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Wednesday, 13 May 1942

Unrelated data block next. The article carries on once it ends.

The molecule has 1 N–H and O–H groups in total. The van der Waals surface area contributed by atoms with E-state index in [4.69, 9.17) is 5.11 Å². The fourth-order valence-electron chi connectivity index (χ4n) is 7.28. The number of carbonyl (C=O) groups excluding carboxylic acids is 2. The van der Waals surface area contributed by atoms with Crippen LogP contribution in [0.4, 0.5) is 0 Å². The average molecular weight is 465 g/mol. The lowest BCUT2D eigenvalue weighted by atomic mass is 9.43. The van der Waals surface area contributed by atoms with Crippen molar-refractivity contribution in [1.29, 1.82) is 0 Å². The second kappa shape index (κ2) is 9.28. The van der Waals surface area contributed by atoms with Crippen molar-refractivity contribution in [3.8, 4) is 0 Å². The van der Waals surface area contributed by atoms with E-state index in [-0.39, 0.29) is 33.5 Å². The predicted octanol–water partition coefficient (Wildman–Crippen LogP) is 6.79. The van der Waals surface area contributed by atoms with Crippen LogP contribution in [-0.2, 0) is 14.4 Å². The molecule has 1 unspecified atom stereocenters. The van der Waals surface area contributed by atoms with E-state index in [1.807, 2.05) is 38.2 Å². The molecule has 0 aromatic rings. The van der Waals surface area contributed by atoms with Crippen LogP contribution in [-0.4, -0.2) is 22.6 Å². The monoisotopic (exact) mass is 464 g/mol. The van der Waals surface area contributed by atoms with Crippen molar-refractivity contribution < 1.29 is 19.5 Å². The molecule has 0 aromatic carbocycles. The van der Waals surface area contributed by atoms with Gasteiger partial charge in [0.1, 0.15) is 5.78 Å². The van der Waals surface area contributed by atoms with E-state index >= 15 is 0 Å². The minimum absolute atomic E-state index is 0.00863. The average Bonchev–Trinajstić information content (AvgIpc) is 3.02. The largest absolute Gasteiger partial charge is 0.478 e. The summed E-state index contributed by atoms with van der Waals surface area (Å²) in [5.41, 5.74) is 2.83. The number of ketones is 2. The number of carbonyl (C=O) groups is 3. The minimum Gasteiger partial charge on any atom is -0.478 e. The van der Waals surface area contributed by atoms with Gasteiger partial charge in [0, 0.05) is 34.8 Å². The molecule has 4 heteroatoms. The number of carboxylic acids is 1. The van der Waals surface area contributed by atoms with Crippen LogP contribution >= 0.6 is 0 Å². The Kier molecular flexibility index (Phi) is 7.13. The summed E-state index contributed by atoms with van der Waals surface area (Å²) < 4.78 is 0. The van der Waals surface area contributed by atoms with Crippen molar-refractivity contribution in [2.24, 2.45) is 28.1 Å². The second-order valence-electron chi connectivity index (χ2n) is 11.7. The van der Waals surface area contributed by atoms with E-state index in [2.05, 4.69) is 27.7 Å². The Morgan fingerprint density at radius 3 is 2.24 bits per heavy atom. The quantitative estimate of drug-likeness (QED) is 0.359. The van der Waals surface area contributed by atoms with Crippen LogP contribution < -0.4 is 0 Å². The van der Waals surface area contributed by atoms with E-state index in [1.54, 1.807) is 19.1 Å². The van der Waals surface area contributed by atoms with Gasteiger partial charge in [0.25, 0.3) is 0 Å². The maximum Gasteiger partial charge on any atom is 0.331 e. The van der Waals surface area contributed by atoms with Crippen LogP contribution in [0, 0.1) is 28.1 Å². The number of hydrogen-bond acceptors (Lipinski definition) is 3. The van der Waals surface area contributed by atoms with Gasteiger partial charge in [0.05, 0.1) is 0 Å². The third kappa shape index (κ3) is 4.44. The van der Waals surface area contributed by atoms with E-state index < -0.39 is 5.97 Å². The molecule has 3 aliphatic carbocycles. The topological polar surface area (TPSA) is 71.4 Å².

Senator AYLETT (Tasmania) . -Honorable senators opposite have not advanced one argument to justify the disallowance of these regulations. They have poured forth a volley of abuse against not only the Minister for Labour and National Service (Mr. Ward), who administers these regulations, but also the Prime Minister (Mr. Curtin) and the Cabinet as a whole. Every member of the Cabinet agreed to these regulations. It would appear that the real objection of honorable senators opposite to these regulations arises from the appointment of a woman to the board. They do not seem to be really concerned whether she is a representative of the employees or employers. The Opposition could very easily have made representations to the Government stressing their objections to the appointment of Miss Cashman. However, in this debate no honorable senator opposite has questioned Miss Cashman's capacity or character. What is wrong with Miss Cashman? I am forced to the conclusion that the jealousy of honorable senators opposite has been aroused simply because a woman has been appointed to the board to look after the interests of women in industry. The functions of the board will be to determine the wages and conditions under which women shall be employed. Honorable senate's opposite say that the board will over-ride the Arbitration Court. They know that many applications to the Arbitration Court have waited for months, and in some instances for years, before being dealt with by the court. Therefore, it is useless to contend that the matters covered by these regulations can be satisfactorily handled by reference to the court. We know that the court is overloaded with work. Consequently, no objection can be taken to the Government's action in setting up this board for the purpose of giving justice immediately to women in industry. I also suspect that another objection of honorable senators to these regulations is that as they empower the board to deal with all matters affecting the employment of women, they preclude any possibility that employers may exploit these female employees, who, as we know, are not yet organized. These employees cannot file a plaint with the Commonwealth Arbitration Court until they are organized in a body which can claim recognition by the court. Consequently, for some time to come they would be at the mercy of some unscrupulous employers, who, no doubt, would accept the opportunity to sweat them. Honorable senators opposite have also contended that representation on the board is unbalanced. These regulations provide that the board - shall consist of a chairman, one special representative of the employers, one special representative of the employees, and in addition two other members to be appointed from time to time according to the subject-matter to be dealt with by it,